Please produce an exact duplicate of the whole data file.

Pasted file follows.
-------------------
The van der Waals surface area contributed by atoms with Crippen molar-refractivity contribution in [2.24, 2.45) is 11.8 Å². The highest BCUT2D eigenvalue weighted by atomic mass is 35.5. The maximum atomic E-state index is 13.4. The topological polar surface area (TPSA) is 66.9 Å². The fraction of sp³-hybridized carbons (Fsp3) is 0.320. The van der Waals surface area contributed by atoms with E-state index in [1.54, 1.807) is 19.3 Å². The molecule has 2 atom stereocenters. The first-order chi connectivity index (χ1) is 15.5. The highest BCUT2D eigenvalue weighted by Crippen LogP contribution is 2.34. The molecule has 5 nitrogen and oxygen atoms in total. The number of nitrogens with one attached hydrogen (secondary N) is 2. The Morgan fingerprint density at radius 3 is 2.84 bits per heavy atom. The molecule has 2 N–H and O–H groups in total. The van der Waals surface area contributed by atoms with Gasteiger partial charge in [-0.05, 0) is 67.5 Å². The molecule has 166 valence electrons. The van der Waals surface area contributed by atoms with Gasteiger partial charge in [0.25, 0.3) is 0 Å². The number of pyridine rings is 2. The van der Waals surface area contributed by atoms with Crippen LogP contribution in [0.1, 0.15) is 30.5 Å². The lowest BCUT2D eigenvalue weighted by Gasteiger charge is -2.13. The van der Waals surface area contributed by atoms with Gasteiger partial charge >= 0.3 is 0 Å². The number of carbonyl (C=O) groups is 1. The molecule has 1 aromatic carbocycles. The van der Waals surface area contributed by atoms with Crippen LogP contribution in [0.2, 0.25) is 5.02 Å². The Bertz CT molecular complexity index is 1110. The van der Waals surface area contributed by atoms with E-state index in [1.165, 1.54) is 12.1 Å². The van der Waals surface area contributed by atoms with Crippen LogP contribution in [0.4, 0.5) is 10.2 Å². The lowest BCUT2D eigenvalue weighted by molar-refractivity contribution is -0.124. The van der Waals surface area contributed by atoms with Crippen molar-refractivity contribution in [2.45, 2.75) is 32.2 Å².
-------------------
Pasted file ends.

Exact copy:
The van der Waals surface area contributed by atoms with Crippen molar-refractivity contribution in [2.24, 2.45) is 11.8 Å². The highest BCUT2D eigenvalue weighted by atomic mass is 35.5. The maximum atomic E-state index is 13.4. The topological polar surface area (TPSA) is 66.9 Å². The fraction of sp³-hybridized carbons (Fsp3) is 0.320. The van der Waals surface area contributed by atoms with E-state index in [1.54, 1.807) is 19.3 Å². The molecule has 2 atom stereocenters. The first-order chi connectivity index (χ1) is 15.5. The highest BCUT2D eigenvalue weighted by Crippen LogP contribution is 2.34. The molecule has 5 nitrogen and oxygen atoms in total. The number of nitrogens with one attached hydrogen (secondary N) is 2. The Morgan fingerprint density at radius 3 is 2.84 bits per heavy atom. The molecule has 2 N–H and O–H groups in total. The van der Waals surface area contributed by atoms with Gasteiger partial charge in [-0.05, 0) is 67.5 Å². The molecule has 166 valence electrons. The van der Waals surface area contributed by atoms with Gasteiger partial charge in [0.25, 0.3) is 0 Å². The number of pyridine rings is 2. The van der Waals surface area contributed by atoms with Crippen LogP contribution in [0.1, 0.15) is 30.5 Å². The lowest BCUT2D eigenvalue weighted by Gasteiger charge is -2.13. The van der Waals surface area contributed by atoms with Gasteiger partial charge >= 0.3 is 0 Å². The number of carbonyl (C=O) groups is 1. The molecule has 1 aromatic carbocycles. The van der Waals surface area contributed by atoms with Crippen LogP contribution in [0.2, 0.25) is 5.02 Å². The Bertz CT molecular complexity index is 1110. The van der Waals surface area contributed by atoms with E-state index in [1.165, 1.54) is 12.1 Å². The van der Waals surface area contributed by atoms with Crippen LogP contribution in [0.4, 0.5) is 10.2 Å². The lowest BCUT2D eigenvalue weighted by molar-refractivity contribution is -0.124. The van der Waals surface area contributed by atoms with Crippen molar-refractivity contribution in [2.45, 2.75) is 32.2 Å².